Several chronic infections known to be associated with malignancy have established oncogenic properties. However the existence of chronic inflammatory conditions that do not have an established infective cause and are associated with the development of tumours strongly suggests that the inflammatory process itself provides the prerequisite environment for the development of malignancy. This environment includes upregulation of mediators of the inflammatory response such as cyclo-oxygenase (COX)-2 leading to the production of inflammatory cytokines and prostaglandins which themselves may suppress cell mediated immune responses and promote angiogenesis. These factors may also impact on cell growth and survival signalling pathways resulting in induction of cell proliferation and inhibition of apoptosis. Furthermore, chronic inflammation may lead to the production of reactive oxygen species and metabolites such as malondialdehyde within the affected cells that may in turn induce DNA damage and mutations and, as a result, be carcinogenic. Here it is proposed that the conditions provided by a chronic inflammatory environment are so essential for the progression of the neoplastic process that therapeutic intervention aimed at inhibiting inflammation, reducing angiogenesis and stimulating cell mediated immune responses may have a major role in reducing the incidence of common cancers.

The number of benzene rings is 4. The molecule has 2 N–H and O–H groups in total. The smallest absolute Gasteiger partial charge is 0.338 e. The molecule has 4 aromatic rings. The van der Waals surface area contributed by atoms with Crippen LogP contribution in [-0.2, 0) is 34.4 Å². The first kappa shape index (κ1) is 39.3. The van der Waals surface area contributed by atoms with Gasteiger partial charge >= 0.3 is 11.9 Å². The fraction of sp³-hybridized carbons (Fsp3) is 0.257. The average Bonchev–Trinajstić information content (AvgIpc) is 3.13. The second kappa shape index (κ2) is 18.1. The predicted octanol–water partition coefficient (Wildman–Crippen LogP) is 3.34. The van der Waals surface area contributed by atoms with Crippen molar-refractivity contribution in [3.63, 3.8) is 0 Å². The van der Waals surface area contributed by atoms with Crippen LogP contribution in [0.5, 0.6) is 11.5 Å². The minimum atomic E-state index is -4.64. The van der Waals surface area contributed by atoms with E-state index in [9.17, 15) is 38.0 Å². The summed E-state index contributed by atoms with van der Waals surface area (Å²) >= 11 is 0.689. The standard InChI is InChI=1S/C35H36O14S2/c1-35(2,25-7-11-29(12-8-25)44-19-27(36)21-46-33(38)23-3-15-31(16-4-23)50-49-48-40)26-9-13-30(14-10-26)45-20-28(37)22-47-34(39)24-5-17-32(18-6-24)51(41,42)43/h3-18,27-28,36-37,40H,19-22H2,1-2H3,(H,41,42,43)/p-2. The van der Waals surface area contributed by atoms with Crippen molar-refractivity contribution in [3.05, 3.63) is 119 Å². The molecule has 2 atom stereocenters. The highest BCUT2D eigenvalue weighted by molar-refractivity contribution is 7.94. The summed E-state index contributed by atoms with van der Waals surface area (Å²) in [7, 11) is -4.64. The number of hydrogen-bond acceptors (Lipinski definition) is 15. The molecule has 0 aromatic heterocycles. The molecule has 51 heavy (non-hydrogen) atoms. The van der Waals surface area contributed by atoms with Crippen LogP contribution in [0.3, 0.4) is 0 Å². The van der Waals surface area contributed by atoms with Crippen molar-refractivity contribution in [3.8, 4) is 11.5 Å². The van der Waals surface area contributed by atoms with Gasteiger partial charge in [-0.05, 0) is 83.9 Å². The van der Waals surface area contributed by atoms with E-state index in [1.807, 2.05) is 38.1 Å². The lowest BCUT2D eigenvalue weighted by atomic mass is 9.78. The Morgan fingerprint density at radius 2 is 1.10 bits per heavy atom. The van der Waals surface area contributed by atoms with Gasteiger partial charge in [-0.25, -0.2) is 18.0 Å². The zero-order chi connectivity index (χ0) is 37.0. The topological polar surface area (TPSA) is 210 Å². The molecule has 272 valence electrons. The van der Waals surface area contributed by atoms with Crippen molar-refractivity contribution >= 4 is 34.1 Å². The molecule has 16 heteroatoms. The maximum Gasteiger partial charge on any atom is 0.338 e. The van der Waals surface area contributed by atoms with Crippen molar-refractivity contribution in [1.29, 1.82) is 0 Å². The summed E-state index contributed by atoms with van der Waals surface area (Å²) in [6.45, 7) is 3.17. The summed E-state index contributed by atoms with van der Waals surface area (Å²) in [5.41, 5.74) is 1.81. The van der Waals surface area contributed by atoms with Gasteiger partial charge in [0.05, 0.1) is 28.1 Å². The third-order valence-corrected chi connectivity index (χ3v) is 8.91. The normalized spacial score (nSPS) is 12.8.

Copyright 2001 Cancer Research Campaign.